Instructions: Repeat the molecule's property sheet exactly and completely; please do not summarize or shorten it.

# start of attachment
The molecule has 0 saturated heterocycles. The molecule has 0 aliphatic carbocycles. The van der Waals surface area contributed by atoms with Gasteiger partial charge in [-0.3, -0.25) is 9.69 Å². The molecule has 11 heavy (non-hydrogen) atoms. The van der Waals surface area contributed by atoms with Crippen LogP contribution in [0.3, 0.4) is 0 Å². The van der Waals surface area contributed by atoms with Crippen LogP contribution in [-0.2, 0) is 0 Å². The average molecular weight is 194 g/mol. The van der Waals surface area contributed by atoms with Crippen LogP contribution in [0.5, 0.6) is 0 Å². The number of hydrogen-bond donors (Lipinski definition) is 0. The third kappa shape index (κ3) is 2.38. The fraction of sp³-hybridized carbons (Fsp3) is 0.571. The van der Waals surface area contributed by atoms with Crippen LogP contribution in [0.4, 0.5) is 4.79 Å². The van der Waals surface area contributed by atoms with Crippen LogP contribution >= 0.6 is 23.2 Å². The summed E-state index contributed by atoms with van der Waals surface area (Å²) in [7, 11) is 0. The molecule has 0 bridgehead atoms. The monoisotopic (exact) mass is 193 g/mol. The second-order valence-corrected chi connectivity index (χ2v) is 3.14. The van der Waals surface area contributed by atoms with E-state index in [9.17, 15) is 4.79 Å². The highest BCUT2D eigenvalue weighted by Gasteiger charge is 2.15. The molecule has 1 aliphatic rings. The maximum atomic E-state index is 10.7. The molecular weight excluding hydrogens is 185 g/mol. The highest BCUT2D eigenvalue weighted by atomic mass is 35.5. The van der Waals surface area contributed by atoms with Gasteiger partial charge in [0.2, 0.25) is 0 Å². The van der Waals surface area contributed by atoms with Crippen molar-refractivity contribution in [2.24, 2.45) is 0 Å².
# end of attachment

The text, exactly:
The molecule has 0 saturated heterocycles. The molecule has 0 aliphatic carbocycles. The van der Waals surface area contributed by atoms with Gasteiger partial charge in [-0.3, -0.25) is 9.69 Å². The molecule has 11 heavy (non-hydrogen) atoms. The van der Waals surface area contributed by atoms with Crippen LogP contribution in [0.3, 0.4) is 0 Å². The van der Waals surface area contributed by atoms with Crippen LogP contribution in [-0.2, 0) is 0 Å². The average molecular weight is 194 g/mol. The van der Waals surface area contributed by atoms with Crippen LogP contribution in [0.5, 0.6) is 0 Å². The number of hydrogen-bond donors (Lipinski definition) is 0. The third kappa shape index (κ3) is 2.38. The fraction of sp³-hybridized carbons (Fsp3) is 0.571. The van der Waals surface area contributed by atoms with Crippen LogP contribution in [0.4, 0.5) is 4.79 Å². The van der Waals surface area contributed by atoms with Crippen LogP contribution >= 0.6 is 23.2 Å². The summed E-state index contributed by atoms with van der Waals surface area (Å²) in [7, 11) is 0. The molecule has 0 bridgehead atoms. The monoisotopic (exact) mass is 193 g/mol. The second-order valence-corrected chi connectivity index (χ2v) is 3.14. The van der Waals surface area contributed by atoms with E-state index in [9.17, 15) is 4.79 Å². The highest BCUT2D eigenvalue weighted by Gasteiger charge is 2.15. The molecule has 1 aliphatic rings. The maximum atomic E-state index is 10.7. The molecular weight excluding hydrogens is 185 g/mol. The highest BCUT2D eigenvalue weighted by atomic mass is 35.5. The van der Waals surface area contributed by atoms with Gasteiger partial charge in [0.2, 0.25) is 0 Å². The van der Waals surface area contributed by atoms with Crippen molar-refractivity contribution in [2.24, 2.45) is 0 Å².